NETWORKING

  • 05/01/2014
    8:00 AM
    Bob Laliberte
  • Bob Laliberte
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Buy Or Build Your Own SDN?

An ESG survey shows a broad range of approaches among enterprises when it comes to deploying software-defined networking.

A couple of years ago, when software-defined networking was still in its infancy, I polled a half dozen or so network managers at enterprise locations to gauge their preference for consuming SDN technologies. Did they want to buy a complete SDN solution from a vendor or build their own?

Granted, it was very early, but most of these enterprises thought they would want to buy complete solutions from their network vendor. It was also very clear that the uber service providers such as Google and Yahoo, as well as universities, would rather build their own. That makes sense, if you consider one of the biggest distinctions is that those service providers and universities have skilled programming talent available to build SDN applications.

Fast forward to the present day. The SDN market, though still nascent, has matured a bit, and products are becoming generally available for proof-of-concept testing and pilots. The big question now: How has that mindset shifted? How do enterprises want to consume SDN solutions now? ESG recently surveyed 303 enterprise organizations in North America to find out. The results show a mixed environment.

To clarify, for the purposes of this discussion, a software-defined networking (SDN) solution would essentially be an application or service that is being delivered over an SDN-enabled network (could be physical or virtual) -- for example, load balancing, security (IDS/IPS, FW), and WAN optimization. These products or services could be developed by a vendor internally or in conjunction with partners. Many network and virtualization vendors have created an ecosystem of partners around their SDN products to develop a wide range of solutions and services. (There have been numerous ecosystem announcements lately; notable ones include those from VMware around NSX and Cisco around ACI).

The highest percentage of respondents (34%) indicated a preference to buy a complete SDN solution. Less than a quarter (21%) of the respondents replied that they would build SDN systems themselves, and almost a third (31%) said they would leverage a combination of buying and building SDN systems. In a separate question in the survey, organizations were asked to name the most important factor influencing their software-defined networking purchases. The top three responses were price, pre-qualified solutions, and breadth of solutions.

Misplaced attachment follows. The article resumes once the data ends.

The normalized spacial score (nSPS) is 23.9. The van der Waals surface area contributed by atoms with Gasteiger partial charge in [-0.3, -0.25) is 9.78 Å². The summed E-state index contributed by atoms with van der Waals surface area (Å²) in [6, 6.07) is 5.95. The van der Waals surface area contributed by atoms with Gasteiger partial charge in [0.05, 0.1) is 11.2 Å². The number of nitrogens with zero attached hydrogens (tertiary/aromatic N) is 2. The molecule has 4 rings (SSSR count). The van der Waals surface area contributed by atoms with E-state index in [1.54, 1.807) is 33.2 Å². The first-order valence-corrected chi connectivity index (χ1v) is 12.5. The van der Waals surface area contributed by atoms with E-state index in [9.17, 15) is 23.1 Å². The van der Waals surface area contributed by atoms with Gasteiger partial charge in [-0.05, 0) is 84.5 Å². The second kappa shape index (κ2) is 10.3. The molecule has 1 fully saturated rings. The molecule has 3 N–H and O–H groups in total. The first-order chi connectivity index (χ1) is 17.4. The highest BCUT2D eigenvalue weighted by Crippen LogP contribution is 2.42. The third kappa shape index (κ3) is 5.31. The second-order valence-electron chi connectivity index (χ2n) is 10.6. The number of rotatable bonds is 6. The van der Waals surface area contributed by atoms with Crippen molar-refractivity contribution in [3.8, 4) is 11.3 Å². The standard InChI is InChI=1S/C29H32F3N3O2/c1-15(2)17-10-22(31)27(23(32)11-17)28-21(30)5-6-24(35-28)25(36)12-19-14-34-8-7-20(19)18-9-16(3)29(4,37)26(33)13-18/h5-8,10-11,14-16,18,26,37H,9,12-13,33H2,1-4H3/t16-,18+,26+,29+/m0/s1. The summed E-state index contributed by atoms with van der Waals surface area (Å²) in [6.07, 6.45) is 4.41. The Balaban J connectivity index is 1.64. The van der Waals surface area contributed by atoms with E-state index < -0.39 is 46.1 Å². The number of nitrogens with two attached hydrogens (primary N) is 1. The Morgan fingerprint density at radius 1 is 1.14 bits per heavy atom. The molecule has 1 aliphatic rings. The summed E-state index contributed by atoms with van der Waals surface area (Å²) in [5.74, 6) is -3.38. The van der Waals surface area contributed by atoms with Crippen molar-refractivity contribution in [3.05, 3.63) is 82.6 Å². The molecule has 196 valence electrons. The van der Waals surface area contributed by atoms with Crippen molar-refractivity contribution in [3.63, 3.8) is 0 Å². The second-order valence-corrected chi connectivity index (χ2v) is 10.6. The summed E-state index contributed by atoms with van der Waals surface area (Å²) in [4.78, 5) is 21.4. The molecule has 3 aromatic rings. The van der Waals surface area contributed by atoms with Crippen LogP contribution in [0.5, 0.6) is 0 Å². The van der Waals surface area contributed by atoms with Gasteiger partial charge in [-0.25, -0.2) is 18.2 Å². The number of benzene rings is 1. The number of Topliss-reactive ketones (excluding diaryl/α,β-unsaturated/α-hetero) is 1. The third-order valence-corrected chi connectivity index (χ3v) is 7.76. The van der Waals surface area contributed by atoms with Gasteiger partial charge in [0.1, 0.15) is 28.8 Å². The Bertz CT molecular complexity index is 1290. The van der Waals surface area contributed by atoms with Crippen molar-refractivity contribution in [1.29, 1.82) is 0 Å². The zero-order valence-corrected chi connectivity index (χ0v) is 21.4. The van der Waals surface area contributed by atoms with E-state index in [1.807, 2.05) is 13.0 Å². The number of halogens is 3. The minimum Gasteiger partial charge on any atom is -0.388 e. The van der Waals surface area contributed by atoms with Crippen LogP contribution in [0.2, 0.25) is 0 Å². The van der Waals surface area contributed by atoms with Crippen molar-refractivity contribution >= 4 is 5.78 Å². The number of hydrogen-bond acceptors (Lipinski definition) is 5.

Figure 1:

This data showing a varied approach tracks with anecdotal evidence we have seen. Organizations, based on their capabilities and requirements, will decide what the best approach is for them based on the application or service. For example, at this year's Open Networking Summit, a panelist from a very large financial organization reported deploying a network TAP application leveraging SDN technologies that the company had built itself. Last year, a large school system revealed how an SDN-based security product from its network vendor (HP) helped it secure and more effectively manage its campus environment.

What should an organization consider when deciding whether to build or buy? What are the implications of choosing one path versus another? Some items to consider when buying a pre-certified solution (either single SKU or reference architecture) include:

  • It should help to accelerate the time to value.
  • It should provide a high degree of confidence that the product will work as advertised; look for either third-party validations or customer case studies for assurance.
  • It should have standard maintenance and support from the vendor(s).
  • If multiple vendors are involved, organizations should evaluate the strength of the partnership, as well as the cost of the solution, including maintenance. Make sure to understand how support will be structured.
  • Organizations should find out if there is any ability to customize/optimize the solution, if needed.
  • It may create vendor lock-in. Many of the available SDN technologies, though open, may limit an organization to a specific vendor. If selecting this path, be sure to understand the breadth of products available, both today and in the future. This would include evaluating the ecosystem of partners -- do they represent solutions already in use? Organizations should ask to see the roadmap and judge vendors on their ability to execute against it.

If you're building an SDN solution, here are some factors to weigh and questions to ask:

  • It should provide the ability to customize a solution for an organization's specific environment.
  • It should enable organizations to control the product roadmap and new functionality.
  • Depending on available resources, it may be more cost-effective.
  • It will require the organization to have skilled application developers available for IT solutions; this extends beyond initial development to maintenance and support.
  • Does the organization have skilled resources that understand the solution, i.e., security, load balancing, TAP aggregation, and WAN optimization? And do those resources have time to dedicate to creating this app?
  • There's the choice of underlying infrastructure: vendor specific or open standards-based?
  • Processes must be in place to document the SDN solution to alleviate issues if resources leave the company.

Ultimately, it will be up to each organization to decide how it will pursue SDN deployments. It also will be interesting to see how those decisions impact purchasing decisions for physical and virtual network infrastructure.

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